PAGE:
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Christianity has baptism—but Paganism had it first

Was Christianity new?  Was Christianity unique? Let's talk about Pagan baptism.

By the time of Jesus purification with water was already an ancient Pagan sacrament.  Purification—from unclean foods, or acts, or contacts—is an idea so old it fades into pre-history. Pagans purified themselves with fire, incense, blood sacrifice, they even purified themselves with a winnowing fan or sea onions! But the most used, most widespread tool of pagan purification was...water.

Pagan water purification rituals were used in the archaic Near East and are written about in the Old Testament.   Homer mentions the washing of hands before prayer, and the purification of an entire army with water [Iliad, 1.313].

The Greeks even had priests, kathartai, who specialized in purification with water. Mithra's followers celebrated the sacrament of taurobolium—baptism in the blood of a bull, with the result of "Salvation."   Pagans at Gerasa celebrated the Maioumas, rites in which women bathed and were purified in a sacred pool outside town.

New members into the Mysteries of Isis / Osiris began their initiation with a sprinkling of purifying waters brought from the Nile. The result of the baptism and initiation? Salvation

Read the words of the ancients >

"a kind of voluntary death and salvation through divine grace." [Apuleius, Metamorphosis, Book 11, 21],

and "..we shall have salvation" [Firmicus Maternus, The Error of Pagan Religions, 22.1].

The ancient Church Father Tertullian, noting that Pagan baptism preceded the Christian sacrament, describes purifying water's several Pagan uses:
initiation into the mystery religions—i.e. baptism
purifying temples and even cities
washing away sin (!!)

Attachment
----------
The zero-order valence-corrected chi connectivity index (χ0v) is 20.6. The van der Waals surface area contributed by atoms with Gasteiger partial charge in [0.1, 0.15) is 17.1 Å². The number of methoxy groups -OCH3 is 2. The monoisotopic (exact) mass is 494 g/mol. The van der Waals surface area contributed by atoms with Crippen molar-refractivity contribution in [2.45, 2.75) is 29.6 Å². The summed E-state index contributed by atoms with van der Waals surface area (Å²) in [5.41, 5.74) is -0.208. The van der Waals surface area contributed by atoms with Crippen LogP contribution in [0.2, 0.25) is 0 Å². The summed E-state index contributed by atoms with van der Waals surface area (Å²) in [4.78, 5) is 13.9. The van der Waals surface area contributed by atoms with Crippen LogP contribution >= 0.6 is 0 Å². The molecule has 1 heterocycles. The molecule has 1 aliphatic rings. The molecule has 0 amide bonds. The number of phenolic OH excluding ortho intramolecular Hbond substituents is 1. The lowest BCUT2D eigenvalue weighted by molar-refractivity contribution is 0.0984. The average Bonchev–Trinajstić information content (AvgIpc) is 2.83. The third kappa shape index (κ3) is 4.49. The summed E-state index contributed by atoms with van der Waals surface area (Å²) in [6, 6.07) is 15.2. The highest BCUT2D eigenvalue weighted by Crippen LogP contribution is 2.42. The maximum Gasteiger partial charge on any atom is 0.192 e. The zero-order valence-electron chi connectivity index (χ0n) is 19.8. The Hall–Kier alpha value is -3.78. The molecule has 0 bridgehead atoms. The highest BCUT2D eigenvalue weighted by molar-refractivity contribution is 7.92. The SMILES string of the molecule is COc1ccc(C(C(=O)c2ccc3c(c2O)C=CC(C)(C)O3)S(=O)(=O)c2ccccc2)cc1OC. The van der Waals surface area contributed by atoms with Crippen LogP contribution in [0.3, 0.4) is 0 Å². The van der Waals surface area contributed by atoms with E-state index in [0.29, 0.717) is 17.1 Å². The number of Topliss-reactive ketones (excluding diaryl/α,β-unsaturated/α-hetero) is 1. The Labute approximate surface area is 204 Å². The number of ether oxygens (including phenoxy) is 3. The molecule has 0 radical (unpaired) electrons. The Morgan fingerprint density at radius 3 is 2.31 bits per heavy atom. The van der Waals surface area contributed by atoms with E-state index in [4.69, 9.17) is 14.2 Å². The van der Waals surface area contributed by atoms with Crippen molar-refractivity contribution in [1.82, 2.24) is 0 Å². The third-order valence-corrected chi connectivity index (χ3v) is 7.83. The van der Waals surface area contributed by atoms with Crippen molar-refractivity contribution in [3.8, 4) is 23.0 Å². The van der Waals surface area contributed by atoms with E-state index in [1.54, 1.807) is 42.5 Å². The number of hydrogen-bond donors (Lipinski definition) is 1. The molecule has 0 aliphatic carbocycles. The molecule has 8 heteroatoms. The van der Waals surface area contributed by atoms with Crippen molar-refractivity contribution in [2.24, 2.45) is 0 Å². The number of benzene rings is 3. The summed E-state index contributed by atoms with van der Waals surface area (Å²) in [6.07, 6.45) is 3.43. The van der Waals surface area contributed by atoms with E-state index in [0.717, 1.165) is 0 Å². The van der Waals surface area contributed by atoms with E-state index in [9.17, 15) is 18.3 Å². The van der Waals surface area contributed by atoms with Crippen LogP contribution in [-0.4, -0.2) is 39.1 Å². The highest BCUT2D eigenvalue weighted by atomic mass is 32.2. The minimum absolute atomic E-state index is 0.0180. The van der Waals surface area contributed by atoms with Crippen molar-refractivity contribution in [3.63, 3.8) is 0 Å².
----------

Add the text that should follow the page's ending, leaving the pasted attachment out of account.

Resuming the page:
Read Tertullian's words yourself >

"[Non-Christians] ascribe to their idols the imbuing of waters with the self-same efficacy [of purification]. ... For washing is the channel through which they are initiated into some sacred rites--of some notorious Isis or Mithras...

Moreover, by carrying water around, and sprinkling it, they everywhere expiate country-seats, houses, temples, and whole cities: at all events, at the Apollinarian and Eleusinian games they are baptized; and they presume that the effect of their doing that is their regeneration and the remission of the penalties due to their perjuries.

Among the ancients, again, whoever had defiled himself with murder, was wont to go in quest of purifying waters."—I.e. Washing away sin! [Tertullian, On Baptism, Ch 5.]

Don't believe me, believe the ancients themselves.

Church Father Justin Martyr (he lived in the 100s AD) was also worried to explain why the Christian rite was preceded for generations by the Pagan sacrament. The answer, says Justin, was diabolical imitation.

Here's how diabolic imitation works.  Generations before Jesus, the devils knew not just that Jesus was coming, but also that Christians would have baptism.  The devils knew this by reading the Old Testament prophecy.  So, anyway, the devils "caused" the Pagans to have baptism too—generations before Jesus.

Read Justin's words for yourself >